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Did Ancient People Really Not See The Color Blue?

author

Dr. Alfredo Carpineti

author

Dr. Alfredo Carpineti

Senior Staff Writer & Space Correspondent

Alfredo (he/him) has a PhD in Astrophysics on galaxy evolution and a Master's in Quantum Fields and Fundamental Forces.

Senior Staff Writer & Space Correspondent

clockAug 20 2020, 11:45 UTC

Glittering blue. admin_design/Shutterstock

The color blue is in the middle of a mystery that links biology, psychology, art, and linguistics. Many believe that the way we see blue – that is, as a distinct color – is actually a modern development. For those in the past, the concept of the color blue might not have existed at all. Even some cultures today don't see blue in the same way as people in the West.

This fact may seem impossible but it's true. You may argue that the sky is blue and so is the sea, but it's possible your experience is putting a label on it. You might say that blue is real but to misquote Morpheus in The Matrix, “'real' is simply electrical signals interpreted by your brain.” As humans, we have many examples that reveal to us that our brains are not perfect boxes of logic, but instead full of biases and easily tricked. One of the best recent examples of this is the infamous dress photo: Is it white and gold or black and blue?

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Discussions on the color blue often start with the observations by William Gladstone, who served as British Prime Minister more than a century ago. In the third volume of “Studies on Homer and the Homeric Age”, Gladstone discusses the use of color in the Greek poet's work, specifically the lack of variety. For example, there is no mention of blue at all. To get to the bottom of this, Gladstone used examples of things we know to be blue to work out the Greek term for the color.

This is the section that launched a thousand research papers. Gladstone reported that Homer used the word “iron” and the word “copper” to describe the sky. The adjective employed in the Iliad to describe the sea is even more puzzling – "????? ??????" (oinops pontos), literally "wine-face sea". Gladstone interpreted this as “wine-dark” in color. Others have since seen it as “wine-like”, suggesting that it might have to do with the sloshing of wine similar to the rough sea, rather than the color.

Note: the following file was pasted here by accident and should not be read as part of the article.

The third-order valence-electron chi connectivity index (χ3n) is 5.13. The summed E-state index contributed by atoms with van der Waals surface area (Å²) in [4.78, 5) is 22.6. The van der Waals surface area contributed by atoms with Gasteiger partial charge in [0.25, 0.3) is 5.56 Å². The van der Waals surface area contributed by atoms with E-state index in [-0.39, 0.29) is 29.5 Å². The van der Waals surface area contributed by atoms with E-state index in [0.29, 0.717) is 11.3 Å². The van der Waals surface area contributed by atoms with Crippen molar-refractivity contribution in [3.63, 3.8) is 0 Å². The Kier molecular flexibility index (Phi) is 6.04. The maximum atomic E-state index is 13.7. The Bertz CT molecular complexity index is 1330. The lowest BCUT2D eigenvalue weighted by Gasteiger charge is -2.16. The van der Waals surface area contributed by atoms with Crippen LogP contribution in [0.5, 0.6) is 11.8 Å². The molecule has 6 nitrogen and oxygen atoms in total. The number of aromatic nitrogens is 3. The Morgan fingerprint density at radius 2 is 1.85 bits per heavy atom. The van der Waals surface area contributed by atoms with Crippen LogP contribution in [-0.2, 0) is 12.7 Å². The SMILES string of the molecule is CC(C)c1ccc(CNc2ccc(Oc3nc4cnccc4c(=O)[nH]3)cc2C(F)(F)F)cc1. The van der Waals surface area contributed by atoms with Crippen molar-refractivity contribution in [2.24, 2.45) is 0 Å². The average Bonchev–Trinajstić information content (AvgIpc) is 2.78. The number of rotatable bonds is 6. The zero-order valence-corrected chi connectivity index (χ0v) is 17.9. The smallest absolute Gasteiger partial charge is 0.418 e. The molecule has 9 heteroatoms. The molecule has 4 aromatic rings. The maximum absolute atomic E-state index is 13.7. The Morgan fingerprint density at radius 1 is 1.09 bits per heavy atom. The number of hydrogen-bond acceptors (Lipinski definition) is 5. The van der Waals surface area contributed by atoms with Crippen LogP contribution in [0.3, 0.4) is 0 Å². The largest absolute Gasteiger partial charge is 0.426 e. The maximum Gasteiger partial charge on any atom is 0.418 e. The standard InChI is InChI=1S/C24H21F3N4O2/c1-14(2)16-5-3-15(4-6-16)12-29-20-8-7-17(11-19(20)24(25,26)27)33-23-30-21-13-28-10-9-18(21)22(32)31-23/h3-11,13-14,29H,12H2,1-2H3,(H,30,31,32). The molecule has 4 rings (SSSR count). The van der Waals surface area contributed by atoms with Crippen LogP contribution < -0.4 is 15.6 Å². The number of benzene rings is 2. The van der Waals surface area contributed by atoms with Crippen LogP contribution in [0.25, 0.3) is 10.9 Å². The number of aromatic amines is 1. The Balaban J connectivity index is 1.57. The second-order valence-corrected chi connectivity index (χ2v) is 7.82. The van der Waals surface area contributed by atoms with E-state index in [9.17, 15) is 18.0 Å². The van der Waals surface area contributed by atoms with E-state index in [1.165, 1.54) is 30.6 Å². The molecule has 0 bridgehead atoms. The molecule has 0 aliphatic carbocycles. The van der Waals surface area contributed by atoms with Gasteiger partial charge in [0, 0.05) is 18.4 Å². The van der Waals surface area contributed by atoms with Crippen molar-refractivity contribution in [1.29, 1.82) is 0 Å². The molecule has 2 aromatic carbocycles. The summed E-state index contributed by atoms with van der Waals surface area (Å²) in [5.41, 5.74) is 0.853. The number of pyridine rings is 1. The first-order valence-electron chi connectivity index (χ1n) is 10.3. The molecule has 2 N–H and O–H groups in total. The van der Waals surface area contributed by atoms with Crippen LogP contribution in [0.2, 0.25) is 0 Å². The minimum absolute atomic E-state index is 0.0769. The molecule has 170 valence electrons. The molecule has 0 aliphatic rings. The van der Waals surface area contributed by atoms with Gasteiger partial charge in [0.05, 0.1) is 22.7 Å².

Hieroglyphic carvings and paintings on the interior walls of an ancient Egyptian temple in Dendera. Kokhanchikov/Shutterstock

While the true meaning of the description remains uncertain, it makes sense that descriptions in the ancient world were limited when it came to color. In the animal and plant kingdoms, blue is rare. Even blue pigments and blue gems and rocks were rare in antiquity. People back then didn’t need as many adjectives for color as modern times because there was nothing in their life in a hue beyond what they used. Blue didn’t appear in Chinese stories, the Icelandic Sagas, or ancient Hebrew versions of the Bible. The Ancient Egyptians, however, did have a word for blue. They were also the only ancient culture to develop a blue dye and commonly use blue in jewelry and ornaments.

Linguistically, the color blue appeared late in Western languages. In several languages, including Japanese, Thai, Korean, and Lakota Sioux, the word for blue is used to describe color shades that include green. In Welsh, the word for blue came from the word for green, so that the literal translation of grass (glasswelt) is blue straw.

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Several hunter-gatherer cultures living today similarly have a single word to describe shades of green and blue. A particularly interesting example is the Himba people, an indigenous population in Northern Namibia. They don’t have a separate word to distinguish blue from green, so when tested on distinguishing two colors that are obviously different to Western eyes, they were not very successful.

For the Himba, shades that we would describe as green have different names, and researchers have found that some hues that are indistinguishable to most Westerners are dramatically different to the Himba (see the video below from BBC's Horizons). Perception, not just beauty, seems to be in the eye of the beholder.

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The connection of blue to other colors is not exclusive to green. In Indo-European languages, blue has its roots in a word that describes colors such as brown, gray, and yellow. This connection is particularly clear in Slavic languages, where the word for blue (plavi, polovyi, plowi, etc.) can also be used to describe blond hair.

The entire field of color perception in different languages is full of examples of words that correspond to specific shades that have no equivalent in English. But as languages evolve to incorporate more colors, these shades become distinct. Blue is a broad church, from cyan and ultramarine to azure and navy.

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While we use language to describe what we see in the world, it appears that language also shapes our perception of reality. Perhaps until we learn or invent new words, we can’t easily describe or even distinguish between certain hues. So don't be too disheartened if you're told a sweater is not blue, turquoise, or lapis, but actually cerulean.